Running Effective Meetings

Executive Council Meeting - Day Month Year v2I have been a project manager for most of my career, a role I quite enjoy, and one of the critical responsibilities of a project manager is running effective and efficient meetings. Effective in that the goals of the meeting are achieved and efficient in that the meeting keeps to the time allotted. As someone who has run meetings locally, where everyone was in the same room; virtually, where everyone was on the phone, calling in from around the world; and a mix, I had to learn how to do this very quickly. I also had to learn because I was running meetings where most of the attendants where way above my pay grade. Some of the people where C-level when I was simply the Head of the Program Management Unit for the business. Nervousness was not an option. You just had to be good at your job.

The keys to running effective meetings are simple:

  1. The Right Stakeholders – Ensure you have the right stakeholders in the room: stakeholders who are responsible for getting things done and can give updates, and stakeholders that can make decisions. They are not necessarily the same but if they are all the better.
  2. Attendance – Always take attendance. This is a record of who was present and who wasn’t. Ideally, stakeholders should let you know before hand if they will be able to attend the meeting or not so you can plan accordingly.
  3. Meeting Purpose – Be clear to all stakeholders before hand what the purpose of the meeting is. It is important when sending out invitations and reminders you include the goals of the meeting and the agenda. This is so people know what to expect and they come prepared.
  4. Meeting Agenda & Time – Be clear about the agenda and how long the meeting and each agenda item should take. Meetings should never be open-ended. People are busy and need to plan their time to achieve their own goals so you will help them when you clearly let them know how much of their time you need.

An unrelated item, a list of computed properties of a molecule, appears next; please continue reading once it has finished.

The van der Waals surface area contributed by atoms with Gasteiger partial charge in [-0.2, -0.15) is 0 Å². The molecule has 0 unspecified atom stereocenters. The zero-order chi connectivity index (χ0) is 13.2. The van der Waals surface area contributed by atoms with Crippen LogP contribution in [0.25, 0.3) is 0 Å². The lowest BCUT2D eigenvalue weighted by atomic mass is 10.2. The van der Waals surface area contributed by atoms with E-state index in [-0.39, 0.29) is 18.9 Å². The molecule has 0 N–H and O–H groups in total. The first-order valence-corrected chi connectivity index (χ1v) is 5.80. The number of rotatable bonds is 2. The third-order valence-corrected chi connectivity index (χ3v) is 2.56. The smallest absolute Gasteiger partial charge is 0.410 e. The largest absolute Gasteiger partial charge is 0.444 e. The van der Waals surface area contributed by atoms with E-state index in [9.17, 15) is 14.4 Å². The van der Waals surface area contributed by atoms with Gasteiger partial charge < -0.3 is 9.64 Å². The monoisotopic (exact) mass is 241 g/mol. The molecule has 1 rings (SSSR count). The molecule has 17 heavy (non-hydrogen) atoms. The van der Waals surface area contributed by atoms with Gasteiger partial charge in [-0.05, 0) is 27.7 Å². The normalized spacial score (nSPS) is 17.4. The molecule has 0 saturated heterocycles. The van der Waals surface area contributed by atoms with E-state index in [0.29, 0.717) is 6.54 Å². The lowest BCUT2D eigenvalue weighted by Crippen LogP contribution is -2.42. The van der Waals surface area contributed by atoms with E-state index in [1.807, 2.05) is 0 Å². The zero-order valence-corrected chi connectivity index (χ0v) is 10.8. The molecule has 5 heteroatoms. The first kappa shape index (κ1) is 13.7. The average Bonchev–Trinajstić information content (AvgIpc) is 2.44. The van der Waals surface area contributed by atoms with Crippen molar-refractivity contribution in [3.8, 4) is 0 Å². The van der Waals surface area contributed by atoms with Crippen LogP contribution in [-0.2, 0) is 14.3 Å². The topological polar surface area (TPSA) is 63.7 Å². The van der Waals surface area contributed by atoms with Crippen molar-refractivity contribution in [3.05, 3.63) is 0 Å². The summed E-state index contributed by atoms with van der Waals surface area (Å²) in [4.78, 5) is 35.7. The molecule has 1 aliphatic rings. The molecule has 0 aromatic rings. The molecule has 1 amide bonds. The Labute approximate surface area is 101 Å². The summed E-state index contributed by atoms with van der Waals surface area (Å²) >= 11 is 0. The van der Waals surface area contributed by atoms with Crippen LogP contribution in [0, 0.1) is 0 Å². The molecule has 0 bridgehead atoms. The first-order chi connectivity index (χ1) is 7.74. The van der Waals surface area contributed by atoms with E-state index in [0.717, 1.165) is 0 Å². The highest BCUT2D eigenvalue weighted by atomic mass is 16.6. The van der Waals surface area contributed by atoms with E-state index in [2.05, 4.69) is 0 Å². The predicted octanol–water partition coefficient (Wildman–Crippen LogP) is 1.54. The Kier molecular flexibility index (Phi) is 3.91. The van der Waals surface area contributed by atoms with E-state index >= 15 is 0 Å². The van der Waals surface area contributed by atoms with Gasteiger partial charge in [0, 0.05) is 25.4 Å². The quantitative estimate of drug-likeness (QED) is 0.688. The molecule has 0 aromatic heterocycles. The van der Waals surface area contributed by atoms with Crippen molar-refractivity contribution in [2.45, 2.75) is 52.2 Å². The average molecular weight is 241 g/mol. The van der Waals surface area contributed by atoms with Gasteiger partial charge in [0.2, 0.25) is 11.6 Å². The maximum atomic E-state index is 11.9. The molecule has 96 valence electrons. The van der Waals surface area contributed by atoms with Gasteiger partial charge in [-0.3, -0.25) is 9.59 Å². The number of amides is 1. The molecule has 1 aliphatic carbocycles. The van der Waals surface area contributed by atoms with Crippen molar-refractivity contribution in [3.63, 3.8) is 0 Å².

5. Time Keeping – One of your roles when running a meeting is that of time keeper. You need to keep to time and make participants keep to time as well. This means cutting off people who get long-winded, politely, as well as gently but deliberately pressing for answers and updates when necessary. This way, the meeting can start and end on time.
  6. Meeting Minutes – Always take meeting minutes. There is an old saying that if it is not written down it never happened. That is, if you do not record the meeting, then it never happened because people will forget. They may remember that the meeting took place, but they will definitely forget the details of the meeting and they will forget the tasks that are assigned to them. Also, if you don’t write it down, you will forget and will not be able follow up to ensure things get done.
  7. Follow-up – Using the meeting minutes, you have to follow up on tasks. People need to be reminded and held accountable for their commitments. It’s easier to hold people accountable when they have made commitments in front of a group of people than if they only made a commitment in front of one person.

Attached is a template for recording meeting minutes that you can use for your next meeting. I developed it and use it for my clients and I find it highly effective. 

Executive Council Meeting – Day Month Year

I hope this has been helpful. If you have questions, let me know.


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